Recommendation the Medical Journal Review section of the WAO Web site.
- Acetaminophen use and the risk of asthma in children and adults: a systematic review and metaanalysis.
The authors searched databases including MEDLINE (1966-2008) and EMBASE (1980-2008) to identify studies of acetaminophen use and its relation to a diagnosis of asthma. Thirteen cross-sectional, four cohort and two case-control studies of 425,140 subjects were included. The pooled odds ratio (OR) for asthma among acetaminophen users was 1.63 (95% CI, 1.46-1.77). The risk of asthma in children among acetaminophen users in the year prior to a diagnosis of asthma and in the first year of life was elevated (1.60 [95% CI, 1.48-1.74], 1.47 [95% CI, 1.36-1.56] respectively). Only one study reported the association between high acetaminophen dose and asthma in children (3.23 [95%CI, 2.9-3.6]). There was an increased risk of asthma and wheezing with prenatal use of acetaminophen by mothers (1.28 [95% CI, 1.16-41], 1.50 [95% CI, 1.10-2.05] respectively).
Editor’s comment: The results are consistent with an increase in the risk of asthma and wheezing in both children and adults exposed to acetaminophen.
Etminan M et al. Acetaminophen use and the risk of asthma in children and adults: a systematic review and metaanalysis, Chest 2009;136(5):1316-1323, November 2009.
- GA²LEN skin test study III: Minimum battery of test inhalent allergens needed in epidemiological studies in patients.
The authors defined the minimal number and the necessary allergens required to identify a sensitized patient in the Pan-European GA²LEN skin prick test study (17 centers in 14 countries). A standardized panel of 18 allergens was employed to evaluate 3034 subjects. 1996 (68.2%) were sensitized to at least one allergen. Overall, eight allergens (grass pollen, D. pteronyssinus, birch pollen, cat dander, Artemisia, olive pollen, Blatella and Alternaria) identified more than 95% of sensitized subjects. Depending on the country, up to 13 allergens were needed to identify all sensitized subjects. The authors concluded that a panel of eight to ten allergens was sufficient to identify the majority of sensitized subjects. For clinical care, the whole battery of 18 allergens is needed.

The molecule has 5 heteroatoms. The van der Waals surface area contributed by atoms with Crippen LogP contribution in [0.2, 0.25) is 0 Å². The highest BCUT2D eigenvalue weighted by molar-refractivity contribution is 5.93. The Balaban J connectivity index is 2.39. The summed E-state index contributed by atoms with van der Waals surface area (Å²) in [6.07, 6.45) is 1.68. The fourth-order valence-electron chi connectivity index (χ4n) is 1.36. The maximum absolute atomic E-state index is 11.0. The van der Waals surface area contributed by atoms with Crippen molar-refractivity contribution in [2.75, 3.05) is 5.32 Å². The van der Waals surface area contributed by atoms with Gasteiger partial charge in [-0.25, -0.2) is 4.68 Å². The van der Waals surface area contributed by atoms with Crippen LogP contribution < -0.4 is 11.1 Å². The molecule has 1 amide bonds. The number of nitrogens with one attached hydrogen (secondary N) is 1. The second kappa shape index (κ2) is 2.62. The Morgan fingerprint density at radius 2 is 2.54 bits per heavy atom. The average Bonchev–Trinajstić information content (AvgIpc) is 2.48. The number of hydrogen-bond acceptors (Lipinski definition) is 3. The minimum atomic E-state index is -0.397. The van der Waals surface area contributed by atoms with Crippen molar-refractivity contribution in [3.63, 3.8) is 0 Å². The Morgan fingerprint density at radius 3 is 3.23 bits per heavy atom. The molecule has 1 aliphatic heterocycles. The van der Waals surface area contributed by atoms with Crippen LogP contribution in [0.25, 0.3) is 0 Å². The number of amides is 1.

Editor’s comment: Knowing the number of allergens necessary to identify a sensitized patient is important for a cost-effective approach in epidemiological studies.
Bousquet P et al. GA²LEN skin test study III: Minimum battery of test inhalent allergens needed in epidemiological studies in patients. Allergy 2009;64(11):1656-1662.
- Adrenergic β2-receptor(ADRB2) genotype predisposes to exacerbations in steroid-treated asthmatic patients taking frequent albuterol or salmeterol.
The researchers studied the role of the Arg16 allele on asthma exacerbations requiring the use of albuterol and salmeterol. Arg/Gly status at position 16 of ADRB2 was assessed in 1182 young asthmatic patients (age, 3-22 years). An increased risk of exacerbations per copy of the Arg16 allele was observed, regardless of treatment regimen (OR, 1.30; 95% CI, 1.09-1.55; P = .003). The risk of exacerbations in patients with the Arg16 allele was only observed in those receiving daily inhaled long- or short-acting β2-agonists (OR, 1.64; 95% CI, 1.22-2.20; P = .001). There was no genotypic risk in patients using inhaled β2-agonists less than once a day (OR, 1.08; 95% CI, 0.85-1.36; P = .525). The Arg16 genotype-associated risk for exacerbations was significantly different in those exposed to β2-agonists daily versus those that were not (test for interaction, P = .022)
Editor’s comment: The Arg16 genotype of ADRB2 is associated with exacerbations in asthmatic children and young adults exposed daily to β2-agonists.
Basu K et al. Adrenergic β2-receptor(ADRB2) genotype predisposes to exacerbations in steroid-treated asthmatic patients taking frequent albuterol or salmeterol, J Clin Allergy Immun 2009: Article in press, published online 05 October 2009.
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